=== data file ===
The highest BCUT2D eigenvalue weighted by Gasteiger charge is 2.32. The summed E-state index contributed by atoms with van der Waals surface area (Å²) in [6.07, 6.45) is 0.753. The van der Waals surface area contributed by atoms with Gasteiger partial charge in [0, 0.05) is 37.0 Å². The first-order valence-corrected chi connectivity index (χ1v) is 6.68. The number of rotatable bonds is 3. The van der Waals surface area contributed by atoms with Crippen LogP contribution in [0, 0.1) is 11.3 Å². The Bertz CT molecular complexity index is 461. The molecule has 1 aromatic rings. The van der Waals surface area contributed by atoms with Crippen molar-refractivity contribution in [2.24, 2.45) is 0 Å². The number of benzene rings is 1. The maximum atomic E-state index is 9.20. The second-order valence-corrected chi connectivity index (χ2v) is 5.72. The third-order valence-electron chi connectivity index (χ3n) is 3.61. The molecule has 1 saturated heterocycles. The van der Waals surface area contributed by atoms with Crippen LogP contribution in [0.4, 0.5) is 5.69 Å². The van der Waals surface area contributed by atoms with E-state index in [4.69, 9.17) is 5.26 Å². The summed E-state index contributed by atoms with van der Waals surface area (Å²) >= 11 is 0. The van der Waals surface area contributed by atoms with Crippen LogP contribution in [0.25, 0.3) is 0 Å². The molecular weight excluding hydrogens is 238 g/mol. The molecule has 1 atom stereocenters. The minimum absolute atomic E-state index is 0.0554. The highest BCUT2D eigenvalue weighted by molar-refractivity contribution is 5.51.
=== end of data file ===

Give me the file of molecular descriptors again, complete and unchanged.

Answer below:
The highest BCUT2D eigenvalue weighted by Gasteiger charge is 2.32. The summed E-state index contributed by atoms with van der Waals surface area (Å²) in [6.07, 6.45) is 0.753. The van der Waals surface area contributed by atoms with Gasteiger partial charge in [0, 0.05) is 37.0 Å². The first-order valence-corrected chi connectivity index (χ1v) is 6.68. The number of rotatable bonds is 3. The van der Waals surface area contributed by atoms with Crippen LogP contribution in [0, 0.1) is 11.3 Å². The Bertz CT molecular complexity index is 461. The molecule has 1 aromatic rings. The van der Waals surface area contributed by atoms with Crippen molar-refractivity contribution in [2.24, 2.45) is 0 Å². The number of benzene rings is 1. The maximum atomic E-state index is 9.20. The second-order valence-corrected chi connectivity index (χ2v) is 5.72. The third-order valence-electron chi connectivity index (χ3n) is 3.61. The molecule has 1 saturated heterocycles. The van der Waals surface area contributed by atoms with Crippen LogP contribution in [0.4, 0.5) is 5.69 Å². The van der Waals surface area contributed by atoms with E-state index in [4.69, 9.17) is 5.26 Å². The summed E-state index contributed by atoms with van der Waals surface area (Å²) >= 11 is 0. The van der Waals surface area contributed by atoms with Crippen LogP contribution in [0.25, 0.3) is 0 Å². The molecular weight excluding hydrogens is 238 g/mol. The molecule has 1 atom stereocenters. The minimum absolute atomic E-state index is 0.0554. The highest BCUT2D eigenvalue weighted by molar-refractivity contribution is 5.51.